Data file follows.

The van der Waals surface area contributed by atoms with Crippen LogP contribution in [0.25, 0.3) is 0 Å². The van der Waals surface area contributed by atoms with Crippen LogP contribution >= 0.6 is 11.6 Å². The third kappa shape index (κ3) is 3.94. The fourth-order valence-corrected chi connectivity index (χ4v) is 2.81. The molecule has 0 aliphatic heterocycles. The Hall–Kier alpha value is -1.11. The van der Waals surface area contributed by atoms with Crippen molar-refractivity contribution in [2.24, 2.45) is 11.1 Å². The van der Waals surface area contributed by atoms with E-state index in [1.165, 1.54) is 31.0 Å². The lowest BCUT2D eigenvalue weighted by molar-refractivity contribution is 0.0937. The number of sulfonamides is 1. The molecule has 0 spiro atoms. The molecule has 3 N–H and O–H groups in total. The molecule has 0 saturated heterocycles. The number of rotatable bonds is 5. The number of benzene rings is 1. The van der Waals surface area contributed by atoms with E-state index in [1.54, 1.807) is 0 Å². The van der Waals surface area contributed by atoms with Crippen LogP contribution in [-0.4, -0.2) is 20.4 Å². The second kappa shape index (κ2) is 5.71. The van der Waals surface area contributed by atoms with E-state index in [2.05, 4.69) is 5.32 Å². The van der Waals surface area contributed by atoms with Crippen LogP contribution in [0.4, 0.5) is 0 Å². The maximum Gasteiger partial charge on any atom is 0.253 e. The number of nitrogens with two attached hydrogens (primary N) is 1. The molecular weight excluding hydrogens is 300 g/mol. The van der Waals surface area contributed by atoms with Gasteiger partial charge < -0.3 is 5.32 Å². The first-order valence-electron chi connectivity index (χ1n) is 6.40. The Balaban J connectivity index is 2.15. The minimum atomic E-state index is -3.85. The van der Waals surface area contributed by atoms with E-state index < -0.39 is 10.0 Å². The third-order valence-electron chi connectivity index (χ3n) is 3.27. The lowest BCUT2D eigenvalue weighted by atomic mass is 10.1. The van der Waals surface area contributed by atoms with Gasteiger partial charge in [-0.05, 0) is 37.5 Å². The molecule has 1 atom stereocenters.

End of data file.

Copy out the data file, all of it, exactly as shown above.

The van der Waals surface area contributed by atoms with Crippen LogP contribution in [0.25, 0.3) is 0 Å². The van der Waals surface area contributed by atoms with Crippen LogP contribution >= 0.6 is 11.6 Å². The third kappa shape index (κ3) is 3.94. The fourth-order valence-corrected chi connectivity index (χ4v) is 2.81. The molecule has 0 aliphatic heterocycles. The Hall–Kier alpha value is -1.11. The van der Waals surface area contributed by atoms with Crippen molar-refractivity contribution in [2.24, 2.45) is 11.1 Å². The van der Waals surface area contributed by atoms with E-state index in [1.165, 1.54) is 31.0 Å². The lowest BCUT2D eigenvalue weighted by molar-refractivity contribution is 0.0937. The number of sulfonamides is 1. The molecule has 0 spiro atoms. The molecule has 3 N–H and O–H groups in total. The molecule has 0 saturated heterocycles. The number of rotatable bonds is 5. The number of benzene rings is 1. The van der Waals surface area contributed by atoms with E-state index in [1.54, 1.807) is 0 Å². The van der Waals surface area contributed by atoms with Crippen LogP contribution in [-0.4, -0.2) is 20.4 Å². The second kappa shape index (κ2) is 5.71. The van der Waals surface area contributed by atoms with E-state index in [2.05, 4.69) is 5.32 Å². The van der Waals surface area contributed by atoms with Crippen LogP contribution in [0.4, 0.5) is 0 Å². The maximum Gasteiger partial charge on any atom is 0.253 e. The number of nitrogens with two attached hydrogens (primary N) is 1. The molecular weight excluding hydrogens is 300 g/mol. The van der Waals surface area contributed by atoms with Gasteiger partial charge < -0.3 is 5.32 Å². The first-order valence-electron chi connectivity index (χ1n) is 6.40. The Balaban J connectivity index is 2.15. The minimum atomic E-state index is -3.85. The van der Waals surface area contributed by atoms with E-state index < -0.39 is 10.0 Å². The third-order valence-electron chi connectivity index (χ3n) is 3.27. The lowest BCUT2D eigenvalue weighted by atomic mass is 10.1. The van der Waals surface area contributed by atoms with Gasteiger partial charge in [-0.05, 0) is 37.5 Å². The molecule has 1 atom stereocenters.